Miami, Florida – The owner of the newspaper Haiti Observateur Group, Leo Joseph, agreed to the dismissal of a lawsuit brought against him by Madsen Law P.C.’s clients Laurent Lamothe, the Prime Minister of Haiti, and Patrice Baker, his former business partner.
In Lamothe v. Joseph, 12 Civ. 23300(MGC)(JJO) (S.D. Fla.), Lamothe and Baker sued Joseph for publishing an article that accused them of using the Haitian government to pressure Haitel, a bankrupt telecommunications company, to sell its assets at below market value to Nord Citadel, a New York investment company seeking investments in Haiti.
In exchange for the dismissal, Joseph agreed to publish in the Observateur – in its entirety – a sworn declaration by Michael Charles, the founder and managing partner of Nord Citadel. The declaration confirmed that the allegations against Mr. Lamothe and Mr. Baker were completely fabricated. In telling passages of the declaration, Charles refutes the Observateur’s claims that the Prime Minister was involved in promoting the sale. “Neither I, nor Nord Citadel was ever pressured in any way by Mr. Lamothe,… or anyone else associated with the Haitian government.”
The sworn declaration also shows that Mr. Joseph misrepresented the sources he used for writing the article. He claimed that he had interviewed Mr. Charles, citing him as the principal source for his allegations against the Prime Minister. According to Charles they held a brief phone call where only the time and place of a possible interview were discussed. The interview never materialized.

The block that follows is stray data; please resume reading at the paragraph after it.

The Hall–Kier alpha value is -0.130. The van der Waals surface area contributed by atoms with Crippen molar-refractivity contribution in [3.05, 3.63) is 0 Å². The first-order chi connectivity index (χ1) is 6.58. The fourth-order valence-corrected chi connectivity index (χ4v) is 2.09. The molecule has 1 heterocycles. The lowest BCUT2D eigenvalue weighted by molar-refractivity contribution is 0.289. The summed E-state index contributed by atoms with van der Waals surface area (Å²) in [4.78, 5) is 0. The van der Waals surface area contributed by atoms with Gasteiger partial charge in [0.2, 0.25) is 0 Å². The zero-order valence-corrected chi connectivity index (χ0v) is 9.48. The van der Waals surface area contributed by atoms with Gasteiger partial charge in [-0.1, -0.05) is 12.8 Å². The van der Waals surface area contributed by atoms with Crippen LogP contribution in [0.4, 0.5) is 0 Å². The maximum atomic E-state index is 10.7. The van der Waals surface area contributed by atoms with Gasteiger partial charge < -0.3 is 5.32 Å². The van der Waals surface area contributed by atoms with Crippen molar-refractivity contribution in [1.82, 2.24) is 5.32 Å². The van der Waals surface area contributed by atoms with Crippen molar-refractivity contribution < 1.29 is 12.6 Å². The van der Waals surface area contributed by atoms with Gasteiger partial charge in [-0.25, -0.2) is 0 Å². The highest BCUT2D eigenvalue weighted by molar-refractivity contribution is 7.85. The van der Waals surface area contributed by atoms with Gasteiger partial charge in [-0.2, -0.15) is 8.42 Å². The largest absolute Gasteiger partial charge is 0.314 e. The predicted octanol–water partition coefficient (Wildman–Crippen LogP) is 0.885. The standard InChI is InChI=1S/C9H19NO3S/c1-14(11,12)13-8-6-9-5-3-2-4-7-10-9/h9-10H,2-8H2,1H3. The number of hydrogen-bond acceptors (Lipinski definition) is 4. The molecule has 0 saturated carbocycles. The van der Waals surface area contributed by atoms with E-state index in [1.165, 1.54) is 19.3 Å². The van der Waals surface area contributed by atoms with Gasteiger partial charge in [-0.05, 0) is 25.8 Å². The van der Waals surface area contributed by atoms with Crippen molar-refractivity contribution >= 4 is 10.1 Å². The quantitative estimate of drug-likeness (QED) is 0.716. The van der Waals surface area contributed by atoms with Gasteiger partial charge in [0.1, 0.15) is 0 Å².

In another passage of the declaration, Charles denies Joseph’s claims that he was wined and dined in Haiti by Haitian government officials in their attempt to seal the sale of Haitel. Charles notes, “I have never been to Haiti in my life.” In the same vein, Charles acknowledges that he has never met Prime Minister Lamothe. Citing Charles as the source, the Observateur’s central allegation was that the Prime Minister had pressured Nord Citadel to put down a substantial down payment to purchase Haitel and that they had “agreed to a purchase price of $25 million even though the assets of Haitel were worth around $80 million.” In the sworn statement, Charles denied having ever made those false statements to the Observateur’s Joseph simply because the interview never occurred.
Prime Minister Lamothe long claimed that neither he nor his former partner had brought the lawsuit against the Observateur to obtain monetary compensation. Lamothe stated he felt completely vindicated by the dismissal, because “by agreeing to publish an affidavit that proves beyond a shadow of a doubt that we were truthful from the beginning and that Mr. Joseph was simply not telling the truth, the objective of the lawsuit has been more than met.”
Charles’s declaration supports the U.S. District Court’s early finding in February of 2013 that Joseph had acted with “malice and with a reckless disregard for the truth.”
Bertrand Madsen, one of the attorneys for Messrs. Lamothe and Baker, noted that “this lawsuit was never about money – rather, it was about the truth. The District Court has now ordered Joseph to publish a declaration that totally vindicates our clients’ position. The truth has thus been restored.”